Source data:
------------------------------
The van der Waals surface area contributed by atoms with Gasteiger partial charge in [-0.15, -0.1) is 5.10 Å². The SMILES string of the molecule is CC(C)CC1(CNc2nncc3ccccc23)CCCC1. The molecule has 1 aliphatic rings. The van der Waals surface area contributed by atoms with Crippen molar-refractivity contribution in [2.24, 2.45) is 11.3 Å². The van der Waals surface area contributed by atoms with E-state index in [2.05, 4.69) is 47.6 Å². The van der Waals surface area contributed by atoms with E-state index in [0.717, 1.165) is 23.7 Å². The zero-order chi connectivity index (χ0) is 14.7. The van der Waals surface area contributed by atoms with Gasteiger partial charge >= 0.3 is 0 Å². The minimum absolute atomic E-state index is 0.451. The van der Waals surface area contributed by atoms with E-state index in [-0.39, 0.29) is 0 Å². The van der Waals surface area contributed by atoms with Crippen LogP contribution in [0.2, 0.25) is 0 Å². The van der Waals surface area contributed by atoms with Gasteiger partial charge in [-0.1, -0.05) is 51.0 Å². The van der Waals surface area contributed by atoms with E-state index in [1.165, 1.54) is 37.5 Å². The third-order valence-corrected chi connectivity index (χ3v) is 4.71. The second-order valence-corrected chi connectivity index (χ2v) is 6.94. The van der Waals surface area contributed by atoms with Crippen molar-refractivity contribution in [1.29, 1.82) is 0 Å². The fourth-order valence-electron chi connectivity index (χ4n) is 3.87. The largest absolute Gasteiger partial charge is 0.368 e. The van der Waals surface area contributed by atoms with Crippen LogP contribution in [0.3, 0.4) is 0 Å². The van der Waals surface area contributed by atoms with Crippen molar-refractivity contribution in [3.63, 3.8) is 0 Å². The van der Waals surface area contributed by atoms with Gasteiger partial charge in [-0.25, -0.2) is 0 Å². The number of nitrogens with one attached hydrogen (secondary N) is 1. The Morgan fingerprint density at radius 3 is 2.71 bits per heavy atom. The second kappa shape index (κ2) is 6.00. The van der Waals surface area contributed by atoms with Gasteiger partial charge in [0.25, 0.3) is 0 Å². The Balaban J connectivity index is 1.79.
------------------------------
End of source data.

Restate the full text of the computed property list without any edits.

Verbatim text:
The van der Waals surface area contributed by atoms with Gasteiger partial charge in [-0.15, -0.1) is 5.10 Å². The SMILES string of the molecule is CC(C)CC1(CNc2nncc3ccccc23)CCCC1. The molecule has 1 aliphatic rings. The van der Waals surface area contributed by atoms with Crippen molar-refractivity contribution in [2.24, 2.45) is 11.3 Å². The van der Waals surface area contributed by atoms with E-state index in [2.05, 4.69) is 47.6 Å². The van der Waals surface area contributed by atoms with E-state index in [0.717, 1.165) is 23.7 Å². The zero-order chi connectivity index (χ0) is 14.7. The van der Waals surface area contributed by atoms with Gasteiger partial charge >= 0.3 is 0 Å². The minimum absolute atomic E-state index is 0.451. The van der Waals surface area contributed by atoms with E-state index in [-0.39, 0.29) is 0 Å². The van der Waals surface area contributed by atoms with Crippen LogP contribution in [0.2, 0.25) is 0 Å². The van der Waals surface area contributed by atoms with Gasteiger partial charge in [-0.1, -0.05) is 51.0 Å². The van der Waals surface area contributed by atoms with E-state index in [1.165, 1.54) is 37.5 Å². The third-order valence-corrected chi connectivity index (χ3v) is 4.71. The second-order valence-corrected chi connectivity index (χ2v) is 6.94. The van der Waals surface area contributed by atoms with Crippen molar-refractivity contribution in [1.29, 1.82) is 0 Å². The fourth-order valence-electron chi connectivity index (χ4n) is 3.87. The largest absolute Gasteiger partial charge is 0.368 e. The van der Waals surface area contributed by atoms with Crippen LogP contribution in [0.3, 0.4) is 0 Å². The van der Waals surface area contributed by atoms with Crippen molar-refractivity contribution in [3.63, 3.8) is 0 Å². The van der Waals surface area contributed by atoms with Gasteiger partial charge in [-0.25, -0.2) is 0 Å². The number of nitrogens with one attached hydrogen (secondary N) is 1. The Morgan fingerprint density at radius 3 is 2.71 bits per heavy atom. The second kappa shape index (κ2) is 6.00. The van der Waals surface area contributed by atoms with Gasteiger partial charge in [0.25, 0.3) is 0 Å². The Balaban J connectivity index is 1.79.